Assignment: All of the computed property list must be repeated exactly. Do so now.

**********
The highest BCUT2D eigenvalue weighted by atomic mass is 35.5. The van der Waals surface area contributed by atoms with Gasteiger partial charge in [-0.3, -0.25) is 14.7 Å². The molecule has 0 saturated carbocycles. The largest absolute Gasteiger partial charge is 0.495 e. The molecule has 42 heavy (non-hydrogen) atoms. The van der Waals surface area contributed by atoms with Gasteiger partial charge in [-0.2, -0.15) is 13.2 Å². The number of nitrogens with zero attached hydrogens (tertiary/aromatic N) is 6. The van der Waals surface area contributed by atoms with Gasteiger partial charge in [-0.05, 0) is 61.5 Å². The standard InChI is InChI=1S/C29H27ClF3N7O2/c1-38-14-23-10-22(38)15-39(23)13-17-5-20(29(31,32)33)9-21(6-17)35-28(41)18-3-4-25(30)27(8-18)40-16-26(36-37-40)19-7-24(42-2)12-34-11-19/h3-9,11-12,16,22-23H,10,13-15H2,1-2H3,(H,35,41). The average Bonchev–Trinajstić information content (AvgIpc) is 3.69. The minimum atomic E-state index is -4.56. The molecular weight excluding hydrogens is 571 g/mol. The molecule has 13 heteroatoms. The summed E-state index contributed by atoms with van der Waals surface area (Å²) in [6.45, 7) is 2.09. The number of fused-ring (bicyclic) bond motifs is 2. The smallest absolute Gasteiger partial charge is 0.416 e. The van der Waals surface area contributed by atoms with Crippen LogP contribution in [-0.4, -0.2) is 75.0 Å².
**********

The highest BCUT2D eigenvalue weighted by atomic mass is 35.5. The van der Waals surface area contributed by atoms with Gasteiger partial charge in [-0.3, -0.25) is 14.7 Å². The molecule has 0 saturated carbocycles. The largest absolute Gasteiger partial charge is 0.495 e. The molecule has 42 heavy (non-hydrogen) atoms. The van der Waals surface area contributed by atoms with Gasteiger partial charge in [-0.2, -0.15) is 13.2 Å². The number of nitrogens with zero attached hydrogens (tertiary/aromatic N) is 6. The van der Waals surface area contributed by atoms with Gasteiger partial charge in [-0.05, 0) is 61.5 Å². The standard InChI is InChI=1S/C29H27ClF3N7O2/c1-38-14-23-10-22(38)15-39(23)13-17-5-20(29(31,32)33)9-21(6-17)35-28(41)18-3-4-25(30)27(8-18)40-16-26(36-37-40)19-7-24(42-2)12-34-11-19/h3-9,11-12,16,22-23H,10,13-15H2,1-2H3,(H,35,41). The average Bonchev–Trinajstić information content (AvgIpc) is 3.69. The minimum atomic E-state index is -4.56. The molecular weight excluding hydrogens is 571 g/mol. The molecule has 13 heteroatoms. The summed E-state index contributed by atoms with van der Waals surface area (Å²) in [6.45, 7) is 2.09. The number of fused-ring (bicyclic) bond motifs is 2. The smallest absolute Gasteiger partial charge is 0.416 e. The van der Waals surface area contributed by atoms with Crippen LogP contribution in [-0.4, -0.2) is 75.0 Å².